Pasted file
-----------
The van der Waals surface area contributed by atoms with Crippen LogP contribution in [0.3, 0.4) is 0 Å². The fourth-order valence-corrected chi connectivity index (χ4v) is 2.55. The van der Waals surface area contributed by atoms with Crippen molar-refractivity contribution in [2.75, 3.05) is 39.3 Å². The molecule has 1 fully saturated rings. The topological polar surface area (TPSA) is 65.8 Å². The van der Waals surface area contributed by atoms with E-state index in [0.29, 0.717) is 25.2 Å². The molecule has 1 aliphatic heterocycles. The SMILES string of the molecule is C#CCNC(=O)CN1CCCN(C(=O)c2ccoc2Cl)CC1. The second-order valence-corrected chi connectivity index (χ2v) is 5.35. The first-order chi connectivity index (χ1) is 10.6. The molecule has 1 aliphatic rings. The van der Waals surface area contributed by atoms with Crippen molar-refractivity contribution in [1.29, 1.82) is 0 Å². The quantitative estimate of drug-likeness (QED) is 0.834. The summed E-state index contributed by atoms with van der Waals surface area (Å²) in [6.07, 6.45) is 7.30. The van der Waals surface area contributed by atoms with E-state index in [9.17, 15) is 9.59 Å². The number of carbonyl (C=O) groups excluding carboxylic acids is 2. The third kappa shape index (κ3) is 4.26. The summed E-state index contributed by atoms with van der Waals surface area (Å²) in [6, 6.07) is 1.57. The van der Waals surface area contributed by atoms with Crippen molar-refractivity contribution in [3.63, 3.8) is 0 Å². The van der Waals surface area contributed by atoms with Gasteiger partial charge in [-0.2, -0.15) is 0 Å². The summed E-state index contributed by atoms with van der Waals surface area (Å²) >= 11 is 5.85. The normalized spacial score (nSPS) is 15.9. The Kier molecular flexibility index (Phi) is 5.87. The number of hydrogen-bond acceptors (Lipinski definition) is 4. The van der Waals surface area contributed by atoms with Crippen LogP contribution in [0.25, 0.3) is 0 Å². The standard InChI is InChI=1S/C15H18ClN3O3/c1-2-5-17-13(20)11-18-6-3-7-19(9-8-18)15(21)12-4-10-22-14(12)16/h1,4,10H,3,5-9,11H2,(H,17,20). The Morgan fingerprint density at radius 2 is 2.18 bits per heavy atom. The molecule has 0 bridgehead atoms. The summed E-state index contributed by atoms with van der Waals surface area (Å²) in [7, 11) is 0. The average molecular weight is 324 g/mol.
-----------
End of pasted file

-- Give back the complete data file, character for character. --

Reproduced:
The van der Waals surface area contributed by atoms with Crippen LogP contribution in [0.3, 0.4) is 0 Å². The fourth-order valence-corrected chi connectivity index (χ4v) is 2.55. The van der Waals surface area contributed by atoms with Crippen molar-refractivity contribution in [2.75, 3.05) is 39.3 Å². The molecule has 1 fully saturated rings. The topological polar surface area (TPSA) is 65.8 Å². The van der Waals surface area contributed by atoms with E-state index in [0.29, 0.717) is 25.2 Å². The molecule has 1 aliphatic heterocycles. The SMILES string of the molecule is C#CCNC(=O)CN1CCCN(C(=O)c2ccoc2Cl)CC1. The second-order valence-corrected chi connectivity index (χ2v) is 5.35. The first-order chi connectivity index (χ1) is 10.6. The molecule has 1 aliphatic rings. The van der Waals surface area contributed by atoms with Crippen molar-refractivity contribution in [1.29, 1.82) is 0 Å². The quantitative estimate of drug-likeness (QED) is 0.834. The summed E-state index contributed by atoms with van der Waals surface area (Å²) in [6.07, 6.45) is 7.30. The van der Waals surface area contributed by atoms with E-state index in [9.17, 15) is 9.59 Å². The number of carbonyl (C=O) groups excluding carboxylic acids is 2. The third kappa shape index (κ3) is 4.26. The summed E-state index contributed by atoms with van der Waals surface area (Å²) in [6, 6.07) is 1.57. The van der Waals surface area contributed by atoms with Crippen molar-refractivity contribution in [3.63, 3.8) is 0 Å². The van der Waals surface area contributed by atoms with Gasteiger partial charge in [-0.2, -0.15) is 0 Å². The summed E-state index contributed by atoms with van der Waals surface area (Å²) >= 11 is 5.85. The normalized spacial score (nSPS) is 15.9. The Kier molecular flexibility index (Phi) is 5.87. The number of hydrogen-bond acceptors (Lipinski definition) is 4. The van der Waals surface area contributed by atoms with Crippen LogP contribution in [0.25, 0.3) is 0 Å². The standard InChI is InChI=1S/C15H18ClN3O3/c1-2-5-17-13(20)11-18-6-3-7-19(9-8-18)15(21)12-4-10-22-14(12)16/h1,4,10H,3,5-9,11H2,(H,17,20). The Morgan fingerprint density at radius 2 is 2.18 bits per heavy atom. The molecule has 0 bridgehead atoms. The summed E-state index contributed by atoms with van der Waals surface area (Å²) in [7, 11) is 0. The average molecular weight is 324 g/mol.